So… you’ve decided that you are going to make the move abroad. You’ve been thinking about it for a while, but now you’re actually going, and that means you have to tell everybody…
While every situation is different, and should be approached as such, there are some key points that everyone should bear in mind when breaking the news.
Image source: Flickr/ Latente
Plant the seed
Don’t just drop the ‘I’m moving’ bomb two days before you head to the airport. As soon as you start thinking about moving abroad, tell your family and friends. Keep them updated on where you are with the planning process, and get them involved wherever possible so that they don’t feel cut off. Having someone to help you do the research and planning will be useful too, so ask for their input wherever you can!
You’re coming with us
This isn’t just something to bear in mind for those you are leaving behind, and in fact, it is even more important for those you are taking with you. If you are moving with a family, breaking the news to children can be difficult, so keeping them involved and excited is crucial. With young children, get them to think about how they would like to decorate their new room and plan some fun excursions for them to look forward to. For older children who are more settled, encourage them to talk to you about any concerns they might have, and ask them for their input on schooling. These small gestures will show them that you care and are considering their future, as well as your own.
I’ll be back…
Although you never know what the future holds, the idea of ‘forever’ can be a bit too daunting for those close to you. Unless you’re certain you’ll never move back, it may be worth presenting your move as something a little less permanent. Say that you will keep in touch and vow to do so – put a recurring invite in the diary for you both to catch up and tell them when you next expect to be coming home so they have something to look forward to.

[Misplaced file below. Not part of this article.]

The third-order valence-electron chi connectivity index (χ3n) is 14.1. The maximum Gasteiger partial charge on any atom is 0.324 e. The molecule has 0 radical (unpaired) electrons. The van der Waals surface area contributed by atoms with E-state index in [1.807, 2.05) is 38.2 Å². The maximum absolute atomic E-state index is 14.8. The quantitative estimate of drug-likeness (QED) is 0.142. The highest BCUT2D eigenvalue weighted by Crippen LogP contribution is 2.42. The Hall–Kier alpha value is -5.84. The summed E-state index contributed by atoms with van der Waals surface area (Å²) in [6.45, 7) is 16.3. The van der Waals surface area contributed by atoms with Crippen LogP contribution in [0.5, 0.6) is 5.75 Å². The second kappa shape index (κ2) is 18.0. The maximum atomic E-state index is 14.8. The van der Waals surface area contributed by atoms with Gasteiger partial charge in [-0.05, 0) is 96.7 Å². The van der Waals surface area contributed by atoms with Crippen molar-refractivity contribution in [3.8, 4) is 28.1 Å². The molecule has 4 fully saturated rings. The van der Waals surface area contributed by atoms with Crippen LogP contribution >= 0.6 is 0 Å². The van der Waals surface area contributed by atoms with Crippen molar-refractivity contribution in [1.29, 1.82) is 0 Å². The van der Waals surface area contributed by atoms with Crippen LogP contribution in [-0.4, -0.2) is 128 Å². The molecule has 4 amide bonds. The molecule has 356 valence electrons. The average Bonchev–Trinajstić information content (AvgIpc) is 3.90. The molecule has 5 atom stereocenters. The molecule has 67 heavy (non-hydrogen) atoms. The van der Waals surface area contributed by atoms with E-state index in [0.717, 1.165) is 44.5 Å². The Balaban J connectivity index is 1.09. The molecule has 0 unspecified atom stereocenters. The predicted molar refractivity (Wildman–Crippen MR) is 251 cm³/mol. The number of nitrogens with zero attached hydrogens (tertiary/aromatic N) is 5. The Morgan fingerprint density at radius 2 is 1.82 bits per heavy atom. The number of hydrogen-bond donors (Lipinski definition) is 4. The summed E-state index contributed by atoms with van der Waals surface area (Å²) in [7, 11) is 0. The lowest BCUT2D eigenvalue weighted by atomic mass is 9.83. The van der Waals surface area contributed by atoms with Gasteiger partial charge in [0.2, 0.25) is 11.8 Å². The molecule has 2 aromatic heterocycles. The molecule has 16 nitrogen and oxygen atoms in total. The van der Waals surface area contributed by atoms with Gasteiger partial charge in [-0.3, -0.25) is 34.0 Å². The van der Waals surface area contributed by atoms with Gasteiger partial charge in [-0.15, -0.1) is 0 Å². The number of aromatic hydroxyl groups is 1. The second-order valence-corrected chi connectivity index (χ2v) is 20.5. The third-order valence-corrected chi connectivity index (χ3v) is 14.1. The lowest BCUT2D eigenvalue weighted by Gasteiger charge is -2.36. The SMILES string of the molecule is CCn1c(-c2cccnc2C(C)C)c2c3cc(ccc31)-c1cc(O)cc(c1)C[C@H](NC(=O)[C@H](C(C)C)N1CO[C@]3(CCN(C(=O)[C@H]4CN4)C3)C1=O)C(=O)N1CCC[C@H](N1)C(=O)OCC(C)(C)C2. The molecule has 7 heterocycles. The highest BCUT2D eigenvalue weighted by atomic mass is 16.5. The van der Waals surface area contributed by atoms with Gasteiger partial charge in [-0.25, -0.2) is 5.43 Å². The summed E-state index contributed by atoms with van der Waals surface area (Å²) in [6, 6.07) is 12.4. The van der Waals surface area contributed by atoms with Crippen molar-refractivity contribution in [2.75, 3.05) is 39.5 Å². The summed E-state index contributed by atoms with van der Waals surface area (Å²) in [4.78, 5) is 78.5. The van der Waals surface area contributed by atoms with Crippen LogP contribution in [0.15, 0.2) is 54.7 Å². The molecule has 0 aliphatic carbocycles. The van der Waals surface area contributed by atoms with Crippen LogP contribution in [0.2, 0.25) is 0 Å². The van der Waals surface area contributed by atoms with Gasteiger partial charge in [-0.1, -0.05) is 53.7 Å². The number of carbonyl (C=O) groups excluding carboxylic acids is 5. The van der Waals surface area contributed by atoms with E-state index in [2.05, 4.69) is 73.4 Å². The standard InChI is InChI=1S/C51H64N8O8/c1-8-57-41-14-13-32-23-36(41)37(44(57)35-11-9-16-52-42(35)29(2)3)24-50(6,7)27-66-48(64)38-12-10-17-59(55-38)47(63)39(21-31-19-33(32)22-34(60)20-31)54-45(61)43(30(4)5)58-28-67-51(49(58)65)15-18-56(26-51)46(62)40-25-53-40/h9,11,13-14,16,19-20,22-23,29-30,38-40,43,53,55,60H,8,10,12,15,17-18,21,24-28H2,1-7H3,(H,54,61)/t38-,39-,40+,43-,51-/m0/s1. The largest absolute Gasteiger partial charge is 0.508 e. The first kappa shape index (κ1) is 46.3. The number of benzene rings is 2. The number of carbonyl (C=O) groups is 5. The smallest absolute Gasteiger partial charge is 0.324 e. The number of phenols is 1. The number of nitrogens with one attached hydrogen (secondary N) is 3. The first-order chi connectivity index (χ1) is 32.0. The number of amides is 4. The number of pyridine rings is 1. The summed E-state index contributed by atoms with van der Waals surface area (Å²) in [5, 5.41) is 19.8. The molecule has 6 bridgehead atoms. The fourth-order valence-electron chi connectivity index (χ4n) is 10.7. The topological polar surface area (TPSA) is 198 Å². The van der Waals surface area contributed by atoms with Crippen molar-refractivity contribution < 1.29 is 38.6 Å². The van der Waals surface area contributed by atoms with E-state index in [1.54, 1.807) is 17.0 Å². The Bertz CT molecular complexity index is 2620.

It’s not you…it’s me
You may not be breaking up with everyone you tell, but you’ll be surprised at how emotional some people will get. Ensure that they know your decision to move abroad is about you, not them, and that you will miss them. The reality is – you will. Ensuring that they know how much they mean to you and keeping your support network close will be crucial as you make the transition.
While your friends and family will be happy for you, they might also be concerned. Remember that if they seem slightly less than ecstatic, it is just because they care. Make sure you stay positive when telling them and let them see how excited you are about the opportunity. Have answers to all the questions they might ask ready (the “Why nows?” and “What ifs?”) and make it clear that you are not jumping the gun and have really thought about the implications of moving abroad.